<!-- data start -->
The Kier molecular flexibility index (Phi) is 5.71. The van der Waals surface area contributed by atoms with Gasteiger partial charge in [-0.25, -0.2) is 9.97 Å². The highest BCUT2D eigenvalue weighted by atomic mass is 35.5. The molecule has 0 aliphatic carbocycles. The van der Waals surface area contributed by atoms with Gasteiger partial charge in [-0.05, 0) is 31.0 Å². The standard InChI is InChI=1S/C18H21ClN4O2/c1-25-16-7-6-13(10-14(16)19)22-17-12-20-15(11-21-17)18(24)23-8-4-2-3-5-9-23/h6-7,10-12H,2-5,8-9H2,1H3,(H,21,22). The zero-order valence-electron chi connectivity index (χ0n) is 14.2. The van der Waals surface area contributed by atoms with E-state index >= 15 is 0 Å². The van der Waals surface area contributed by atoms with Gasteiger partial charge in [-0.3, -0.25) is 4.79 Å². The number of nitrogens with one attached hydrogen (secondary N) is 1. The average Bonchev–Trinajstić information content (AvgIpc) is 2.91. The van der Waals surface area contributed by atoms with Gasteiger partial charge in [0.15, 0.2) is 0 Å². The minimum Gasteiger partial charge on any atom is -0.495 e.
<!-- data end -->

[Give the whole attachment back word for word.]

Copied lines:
The Kier molecular flexibility index (Phi) is 5.71. The van der Waals surface area contributed by atoms with Gasteiger partial charge in [-0.25, -0.2) is 9.97 Å². The highest BCUT2D eigenvalue weighted by atomic mass is 35.5. The molecule has 0 aliphatic carbocycles. The van der Waals surface area contributed by atoms with Gasteiger partial charge in [-0.05, 0) is 31.0 Å². The standard InChI is InChI=1S/C18H21ClN4O2/c1-25-16-7-6-13(10-14(16)19)22-17-12-20-15(11-21-17)18(24)23-8-4-2-3-5-9-23/h6-7,10-12H,2-5,8-9H2,1H3,(H,21,22). The zero-order valence-electron chi connectivity index (χ0n) is 14.2. The van der Waals surface area contributed by atoms with E-state index >= 15 is 0 Å². The van der Waals surface area contributed by atoms with Gasteiger partial charge in [-0.3, -0.25) is 4.79 Å². The number of nitrogens with one attached hydrogen (secondary N) is 1. The average Bonchev–Trinajstić information content (AvgIpc) is 2.91. The van der Waals surface area contributed by atoms with Gasteiger partial charge in [0.15, 0.2) is 0 Å². The minimum Gasteiger partial charge on any atom is -0.495 e.